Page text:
My personal favorite? "A’s fans are magical elves."
But they’re all interesting, and here’s a sample:
Things like platoon splits and home field advantage are not Constants of the Universe like the speed of light or the Planck-Einstein relation. They arise from more fundamental truths about human anatomy and psychology.
For instance, once I got in an argument in which I did not believe that Sean Doolittle pitched better to certain catchers than others. The stats did not agree with me, albeit perhaps with a small sample size. But my objection wasn’t to the numbers, adequate sample size or not, it was to the lack of any sort of underlying physical/psychological mechanism where these numbers could derive from. Sean Doolittle throws 90% fastballs. What the hell difference physically/psychologically does it make what catcher is back there catching it? It’s the same pitch, no matter who is catching it.
I do not consider a sabermetric truth to really be a truth unless there is a biomechanical/psychological foundation upon which that truth can rest, and from which that truth is capable of being derived.
Hold on a second … Did we just pass through the looking glass? One of the things you believe without evidence is that a sabermetric truth isn’t true unless it’s accompanied by … evidence?
Well, yes. I think we’re all in agreeance about that one.
Actually, I think I’ve got an idea what he means here. He’s saying if we can’t come up with a reasonably logical explanation for why something’s happening, maybe it’s not happening at all. I think.
I do admire the way Arneson’s mind works. Or seems to work, since I don’t really understand everything he writes. That’s what makes it interesting! If I were running a baseball team, I would want someone asking these sorts of questions, because anybody can ask the easy ones. If you really want to stay ahead of the competition, you gotta come up with some completely different ways of looking at the game. On the other hand, you might have to explore a lot of different ways before anything useful bubbles up, and before that happens you might decide it’s not worth the trouble. I remember years ago, hearing something about the Red Sox creating a sort of interdisciplinary baseball think tank, and thinking to myself that they might simply revolutionize baseball. Well, the results have been wildly mixed. In the last four years, anyway.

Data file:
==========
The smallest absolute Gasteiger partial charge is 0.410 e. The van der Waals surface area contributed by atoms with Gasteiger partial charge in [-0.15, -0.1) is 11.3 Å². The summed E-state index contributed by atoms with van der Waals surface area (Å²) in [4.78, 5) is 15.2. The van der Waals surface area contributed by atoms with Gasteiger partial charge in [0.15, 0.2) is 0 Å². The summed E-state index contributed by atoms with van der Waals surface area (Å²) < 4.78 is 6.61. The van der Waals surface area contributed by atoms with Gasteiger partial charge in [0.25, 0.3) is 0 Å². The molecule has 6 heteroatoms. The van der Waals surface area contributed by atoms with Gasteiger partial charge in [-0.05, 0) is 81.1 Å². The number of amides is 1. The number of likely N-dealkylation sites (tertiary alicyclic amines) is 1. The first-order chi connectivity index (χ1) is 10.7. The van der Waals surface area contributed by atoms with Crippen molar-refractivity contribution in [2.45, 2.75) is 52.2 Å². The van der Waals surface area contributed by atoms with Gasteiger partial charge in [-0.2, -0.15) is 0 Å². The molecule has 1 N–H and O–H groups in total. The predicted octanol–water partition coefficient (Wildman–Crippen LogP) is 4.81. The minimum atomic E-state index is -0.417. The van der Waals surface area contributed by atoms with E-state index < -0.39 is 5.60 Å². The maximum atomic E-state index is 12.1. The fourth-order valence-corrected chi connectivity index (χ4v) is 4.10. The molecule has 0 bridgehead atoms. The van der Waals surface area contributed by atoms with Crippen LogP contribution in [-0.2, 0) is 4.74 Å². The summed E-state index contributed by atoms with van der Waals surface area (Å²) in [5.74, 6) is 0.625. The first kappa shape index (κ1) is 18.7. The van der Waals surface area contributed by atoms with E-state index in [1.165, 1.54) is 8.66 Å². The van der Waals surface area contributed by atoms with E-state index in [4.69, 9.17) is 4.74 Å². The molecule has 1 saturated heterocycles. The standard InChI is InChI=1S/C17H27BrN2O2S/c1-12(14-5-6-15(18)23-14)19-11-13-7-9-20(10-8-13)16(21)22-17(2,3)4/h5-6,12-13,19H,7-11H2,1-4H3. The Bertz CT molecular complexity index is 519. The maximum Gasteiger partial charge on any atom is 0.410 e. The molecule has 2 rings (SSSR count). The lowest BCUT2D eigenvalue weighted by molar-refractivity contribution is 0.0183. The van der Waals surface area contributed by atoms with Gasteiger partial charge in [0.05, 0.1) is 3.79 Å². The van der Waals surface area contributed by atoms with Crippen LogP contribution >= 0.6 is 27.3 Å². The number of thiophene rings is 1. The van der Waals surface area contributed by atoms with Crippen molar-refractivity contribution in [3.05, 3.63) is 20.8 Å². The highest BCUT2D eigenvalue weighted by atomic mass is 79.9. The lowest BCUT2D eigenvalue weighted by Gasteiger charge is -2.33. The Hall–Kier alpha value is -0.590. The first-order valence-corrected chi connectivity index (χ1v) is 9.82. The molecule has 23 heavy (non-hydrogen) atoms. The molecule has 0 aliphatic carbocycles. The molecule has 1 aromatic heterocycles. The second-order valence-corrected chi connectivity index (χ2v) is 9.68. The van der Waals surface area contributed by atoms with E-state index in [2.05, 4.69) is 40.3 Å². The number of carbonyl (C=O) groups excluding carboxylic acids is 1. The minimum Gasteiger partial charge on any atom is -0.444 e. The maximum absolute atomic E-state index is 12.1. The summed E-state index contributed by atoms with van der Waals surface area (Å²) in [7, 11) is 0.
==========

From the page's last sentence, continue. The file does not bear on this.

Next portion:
Anyway, Arneson’s essay got me to wondering what I believe about baseball without evidence … and the hell of it was, I couldn’t really think of anything. Which isn’t for a moment to suggest that I know everything about baseball. I’m sure there are some things I think I know, that I don’t … but that’s because I’ve trusted the evidence too much, or haven’t considered enough evidence. I think that most good starting pitchers could be excellent relief pitchers; Hall of Fame-quality relief pitchers, assuming they could stay healthy long enough to pile up the requisite saves. I guess maybe we don’t have great evidence for that, since good starters don’t become relievers. But at least we do have a biomechanical foundation, right? Relievers don’t need to pace themselves like most starters do?
Speaking of relievers, here’s something else I believe without much evidence: Teams use too many relief pitchers, both within games and over the course of the season. Using so many during games means there’s less room on the roster for non-pitchers, which limits a manager’s options on that side of the equation. And management’s impatience with relief pitchers leads to massive numbers of different relief pitchers being used during the season, which seems like a great way of finding pitchers who don’t actually belong in the majors. This year the Orioles used 14 relief pitchers; in 1984 they used eight. But the Orioles are pikers in this regard. In 1984, the third-place Yankees also used just eight relief pitchers; this year they used 22.
My belief is that relief pitchers are not quite as fungible as most teams now believe; that there really weren’t 22 relievers in the Yankee organization this season who were good enough to pitch against the best hitters in the world. But I can’t prove it.
Here’s one more thing … I’ve been asked, from time to time, how much difference a manager makes. My standard response includes some hemming and some hawing, but I generally suggest at some point that the best managers — or rather, the best managers for particular situations — are probably worth an extra 3-5 wins per season. But why do we say something like that? Because 0-1 seems too small and 8-10 seems too big.
If there’s any biomechanical/psychological found in there, I missed it.
So what do you believe about baseball that you can’t prove?